After a year of persistence, you finally host the grand opening to your water park. The park has a wave pool, a water slide, even a gentle lazy river. The park kills it in its debut.
Word spreads and the park gets more crowded by the week. No big deal. With the extra ticket sales, you can comfortably hire contractors to start work on a new water slide.
You do your best to hire a set of trustworthy and knowledgable contractors. Despite providing them with a blueprint and a clear set of tools, you start noticing that the new slide is being constructed in ways you didn’t expect. You realize this is an inevitability.
On a busy July 4th weekend, a small boy hurts his knee going down a slide. After examining the situation, your team notices that one section of the slide is built too steeply. You instruct your workers to quickly make safety adjustments while you handle the upset parents.
As the lawsuit settles down, you check in with the fix. You realize that two key contractors have been bickering. One contractor insists the slide be built steeply for maximum fun. Another contractor insists it’s a careless rookie move. You do your best to work things out, but the relationship sours and your first contractor sends you a resignation letter. To make a bad situation worse, there’s zero information left behind on how the slide was built.
Despite the incident, the water park continues to do well. One day, you receive an email from a wealthy family looking to plan a 6-month stay at the park. They’re offering you a lot of money, but it comes with a special request. The family loves amusement parks and wants you to build three new rollercoasters before they arrive. You have no idea how to build rollercoasters. Nevertheless, opportunity is opportunity and you sign the contract. You quickly hire a theme park designer and a team of rollercoaster contractors.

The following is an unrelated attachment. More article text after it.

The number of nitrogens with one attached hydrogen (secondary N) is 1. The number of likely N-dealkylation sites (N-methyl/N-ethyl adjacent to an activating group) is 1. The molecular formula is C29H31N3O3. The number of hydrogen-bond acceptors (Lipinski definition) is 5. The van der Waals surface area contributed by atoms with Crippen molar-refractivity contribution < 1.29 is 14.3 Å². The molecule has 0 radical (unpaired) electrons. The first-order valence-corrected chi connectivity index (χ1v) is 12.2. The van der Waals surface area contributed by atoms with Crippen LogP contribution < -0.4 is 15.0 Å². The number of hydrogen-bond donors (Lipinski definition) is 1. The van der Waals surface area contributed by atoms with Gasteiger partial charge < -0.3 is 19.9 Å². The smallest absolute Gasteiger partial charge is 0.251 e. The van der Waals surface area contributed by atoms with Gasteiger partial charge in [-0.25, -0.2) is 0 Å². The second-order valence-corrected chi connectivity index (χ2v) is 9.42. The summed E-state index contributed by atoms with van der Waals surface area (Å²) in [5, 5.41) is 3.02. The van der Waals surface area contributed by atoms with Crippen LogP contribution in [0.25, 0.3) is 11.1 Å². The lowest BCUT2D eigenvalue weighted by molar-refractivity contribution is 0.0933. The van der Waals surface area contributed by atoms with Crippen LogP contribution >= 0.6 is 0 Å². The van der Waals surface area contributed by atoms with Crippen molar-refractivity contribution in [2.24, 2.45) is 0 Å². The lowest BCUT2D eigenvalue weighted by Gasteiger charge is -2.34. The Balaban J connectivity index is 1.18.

You notice that the water slide safety issue is still unresolved. Your contractor tells you that they attempted a few repairs. Strangely however, every time an issue is repaired, a new issue pops up. Your contractor recommends that a brand new slide be built. It will be newer, better, safer, and more fun.
As work continues, your water park contractors become increasingly irritated with the ongoing rollercoaster construction. The amusement park contractors don’t know anything about water parks. You try to get both groups to talk more, but the process is excruciating. One day, the last water park contractor leaves.
Suddenly, your simple park has turned into a stressful amalgamation of amusement. The roller coaster deadline is slipping, kids continue to go on water rides that barely work, and your shiny new slide is half-done, collecting dust.
Any analogy to “architecture” or “construction” misses the mark in capturing the essence of software engineering. The key characteristic of successful software is pervasive chaos. Software engineering is managing this chaos.